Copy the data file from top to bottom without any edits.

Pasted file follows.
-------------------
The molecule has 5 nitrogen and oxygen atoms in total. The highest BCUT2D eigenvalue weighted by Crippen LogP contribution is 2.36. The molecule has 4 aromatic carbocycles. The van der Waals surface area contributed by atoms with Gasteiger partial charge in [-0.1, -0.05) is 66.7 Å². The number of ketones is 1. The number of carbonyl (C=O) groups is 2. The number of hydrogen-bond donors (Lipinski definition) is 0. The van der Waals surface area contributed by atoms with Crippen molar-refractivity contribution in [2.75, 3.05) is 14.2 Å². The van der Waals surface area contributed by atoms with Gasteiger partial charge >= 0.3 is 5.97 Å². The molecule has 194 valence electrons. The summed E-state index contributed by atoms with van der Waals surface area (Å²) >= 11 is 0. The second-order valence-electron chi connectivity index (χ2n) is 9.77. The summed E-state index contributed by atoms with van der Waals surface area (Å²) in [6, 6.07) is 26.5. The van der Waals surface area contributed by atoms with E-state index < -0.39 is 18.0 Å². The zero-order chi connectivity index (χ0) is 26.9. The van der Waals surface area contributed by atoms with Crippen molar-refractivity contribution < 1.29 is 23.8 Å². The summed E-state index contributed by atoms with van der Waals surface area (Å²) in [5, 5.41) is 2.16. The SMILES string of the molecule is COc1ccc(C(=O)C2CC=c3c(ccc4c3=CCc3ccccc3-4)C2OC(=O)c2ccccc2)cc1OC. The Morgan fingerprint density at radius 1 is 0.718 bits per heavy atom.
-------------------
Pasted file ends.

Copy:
The molecule has 5 nitrogen and oxygen atoms in total. The highest BCUT2D eigenvalue weighted by Crippen LogP contribution is 2.36. The molecule has 4 aromatic carbocycles. The van der Waals surface area contributed by atoms with Gasteiger partial charge in [-0.1, -0.05) is 66.7 Å². The number of ketones is 1. The number of carbonyl (C=O) groups is 2. The number of hydrogen-bond donors (Lipinski definition) is 0. The van der Waals surface area contributed by atoms with Crippen molar-refractivity contribution in [2.75, 3.05) is 14.2 Å². The van der Waals surface area contributed by atoms with Gasteiger partial charge >= 0.3 is 5.97 Å². The molecule has 194 valence electrons. The summed E-state index contributed by atoms with van der Waals surface area (Å²) >= 11 is 0. The second-order valence-electron chi connectivity index (χ2n) is 9.77. The summed E-state index contributed by atoms with van der Waals surface area (Å²) in [6, 6.07) is 26.5. The van der Waals surface area contributed by atoms with E-state index < -0.39 is 18.0 Å². The zero-order chi connectivity index (χ0) is 26.9. The van der Waals surface area contributed by atoms with Crippen molar-refractivity contribution < 1.29 is 23.8 Å². The summed E-state index contributed by atoms with van der Waals surface area (Å²) in [5, 5.41) is 2.16. The SMILES string of the molecule is COc1ccc(C(=O)C2CC=c3c(ccc4c3=CCc3ccccc3-4)C2OC(=O)c2ccccc2)cc1OC. The Morgan fingerprint density at radius 1 is 0.718 bits per heavy atom.